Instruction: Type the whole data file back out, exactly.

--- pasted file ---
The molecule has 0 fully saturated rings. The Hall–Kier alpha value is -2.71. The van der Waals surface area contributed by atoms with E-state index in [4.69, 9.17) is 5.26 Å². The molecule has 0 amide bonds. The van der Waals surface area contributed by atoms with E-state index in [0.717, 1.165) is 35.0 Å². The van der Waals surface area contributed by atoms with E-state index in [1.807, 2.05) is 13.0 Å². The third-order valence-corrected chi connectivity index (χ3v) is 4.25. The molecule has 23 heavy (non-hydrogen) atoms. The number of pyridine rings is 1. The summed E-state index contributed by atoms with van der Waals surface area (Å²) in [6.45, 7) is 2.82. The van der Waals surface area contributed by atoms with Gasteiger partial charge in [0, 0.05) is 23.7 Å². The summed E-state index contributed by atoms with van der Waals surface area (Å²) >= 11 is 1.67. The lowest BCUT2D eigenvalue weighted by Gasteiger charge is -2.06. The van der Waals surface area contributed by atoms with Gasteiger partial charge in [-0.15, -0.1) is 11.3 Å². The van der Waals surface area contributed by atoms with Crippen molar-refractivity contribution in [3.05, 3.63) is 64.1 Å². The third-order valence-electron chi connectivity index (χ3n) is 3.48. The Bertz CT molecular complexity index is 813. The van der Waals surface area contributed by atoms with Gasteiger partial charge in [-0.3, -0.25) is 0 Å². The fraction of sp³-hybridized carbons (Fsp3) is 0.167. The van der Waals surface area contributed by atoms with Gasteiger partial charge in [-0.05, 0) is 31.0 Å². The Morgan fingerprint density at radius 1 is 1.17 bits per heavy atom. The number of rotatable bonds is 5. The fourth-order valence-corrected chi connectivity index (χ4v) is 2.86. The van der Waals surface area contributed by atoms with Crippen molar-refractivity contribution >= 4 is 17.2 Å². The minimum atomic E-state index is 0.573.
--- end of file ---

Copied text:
The molecule has 0 fully saturated rings. The Hall–Kier alpha value is -2.71. The van der Waals surface area contributed by atoms with E-state index in [4.69, 9.17) is 5.26 Å². The molecule has 0 amide bonds. The van der Waals surface area contributed by atoms with E-state index in [0.717, 1.165) is 35.0 Å². The van der Waals surface area contributed by atoms with E-state index in [1.807, 2.05) is 13.0 Å². The third-order valence-corrected chi connectivity index (χ3v) is 4.25. The molecule has 23 heavy (non-hydrogen) atoms. The number of pyridine rings is 1. The summed E-state index contributed by atoms with van der Waals surface area (Å²) in [6.45, 7) is 2.82. The van der Waals surface area contributed by atoms with Gasteiger partial charge in [0, 0.05) is 23.7 Å². The summed E-state index contributed by atoms with van der Waals surface area (Å²) >= 11 is 1.67. The lowest BCUT2D eigenvalue weighted by Gasteiger charge is -2.06. The van der Waals surface area contributed by atoms with Gasteiger partial charge in [-0.15, -0.1) is 11.3 Å². The van der Waals surface area contributed by atoms with Crippen molar-refractivity contribution in [3.05, 3.63) is 64.1 Å². The third-order valence-electron chi connectivity index (χ3n) is 3.48. The Bertz CT molecular complexity index is 813. The van der Waals surface area contributed by atoms with Gasteiger partial charge in [-0.3, -0.25) is 0 Å². The fraction of sp³-hybridized carbons (Fsp3) is 0.167. The van der Waals surface area contributed by atoms with Gasteiger partial charge in [-0.05, 0) is 31.0 Å². The Morgan fingerprint density at radius 1 is 1.17 bits per heavy atom. The number of rotatable bonds is 5. The fourth-order valence-corrected chi connectivity index (χ4v) is 2.86. The van der Waals surface area contributed by atoms with Crippen molar-refractivity contribution >= 4 is 17.2 Å². The minimum atomic E-state index is 0.573.